The head of the International Committee of the Red Cross says the organization disagrees with the United States over its practice of force-feeding captives at Guantánamo.
“There is a discrepancy between the position of the United States and the ICRC. That’s very much part of, a point on the agenda,” the Red Cross’ Peter Maurer told reporters a day after meeting with President Barack Obama to discuss the ongoing crisis at the prison camps in southeast Cuba. The Red Cross position, as is that of other international medical groups, is that when it comes to eating, prisoners have the right to choose their fate.
The U.S. advocacy group, Physicians for Human Rights, argues that force-feeding hunger strikers is a violation of medical ethics.
“If someone who is mentally competent expresses the wish not to be fed or hydrated, medical personnel are ethically obligated to accede to that person’s wishes,” said Dr. Vincent Iacopino, an expert with the rights group. “Under those circumstances, to go ahead and force-feed a person is not only an ethical violation but may rise to the level of torture or ill-treatment.”
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The U.S. military says that the Navy medical staff has been systematically pumping nutritional supplements into the stomachs of detainees who will not eat on their own and are considered medically at risk.
During a March visit, a reporter asked the prison camp staff why they will not let the captives starve at Guantánamo Bay.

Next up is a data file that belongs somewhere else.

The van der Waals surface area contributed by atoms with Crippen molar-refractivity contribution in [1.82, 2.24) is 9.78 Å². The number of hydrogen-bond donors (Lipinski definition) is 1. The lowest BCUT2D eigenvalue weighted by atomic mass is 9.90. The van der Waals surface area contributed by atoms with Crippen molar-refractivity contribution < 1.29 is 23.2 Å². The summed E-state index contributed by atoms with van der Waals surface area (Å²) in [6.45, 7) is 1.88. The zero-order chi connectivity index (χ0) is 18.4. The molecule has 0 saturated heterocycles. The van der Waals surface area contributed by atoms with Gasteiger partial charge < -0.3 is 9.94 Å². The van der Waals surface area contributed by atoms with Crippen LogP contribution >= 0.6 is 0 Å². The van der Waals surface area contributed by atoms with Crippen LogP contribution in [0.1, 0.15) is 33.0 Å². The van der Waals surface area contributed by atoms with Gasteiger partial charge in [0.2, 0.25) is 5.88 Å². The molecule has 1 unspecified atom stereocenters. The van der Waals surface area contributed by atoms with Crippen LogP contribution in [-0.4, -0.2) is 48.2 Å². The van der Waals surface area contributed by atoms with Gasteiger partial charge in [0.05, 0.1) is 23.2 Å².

Here are five replies.
• It’s not humane. The motto of the 1,700-strong detention center staff at the prison of 166 captives is “Safe, Humane, Legal, Transparent.” And the answer from an Army captain named John, the officer in charge of Guantánamo’s communal Camp 6, was that the military couldn’t let detainees starve themselves to death because “that would be inhumane. They can choose not to eat but we’re not going to let them starve.”
• “First, do no harm” is the creed of medical professionals, and to let a captive starve is at odds with U.S. military medicine. A Navy lieutenant commander wearing a nameplate with the moniker Leonato put it this way: “We’re obligated to protect life. I signed on as a nurse not to carry a rifle but to keep people alive, render medical care. I’m here to deliver therapeutic care as a mental health professional.”
• It’s un-American. “Allowing a detainee to harm himself is not only counter to our responsibilities under the laws of war, but is anathema to our values as Americans,” says Army Lt. Col. Todd Breasseale, the Pentagon spokesman responsible for detention and legal issues. “Allowing a peacefully protesting detainee to harm himself by choosing to sit by while he starves himself to the point of endangering his life is not only a violation of the very code followed by civilized peoples everywhere, but it is the worst kind of victor’s justice: repugnant and wholly unacceptable.”
• It looks bad. “It’s our job to take care of them, to feed them and take care of their needs,” says Zak, the Arab-American cultural advisor to the admiral in charge of the detention center, who like nearly everybody who works there grants interviews on condition that his full name not be published. “Otherwise they will say we killed them, let them die.”
• It’s policy. That’s according to Navy Capt. Robert Durand, spokesman for the detention center where 56 captives could leave if Congressional restrictions on transfers were lifted and the U.S. could arrange safe repatriation or third-country resettlement agreements.
“We disagree with the ICRC opinion that they should be allowed to starve to death. That’s not the position of the government. I don’t know why that policy decision was made.”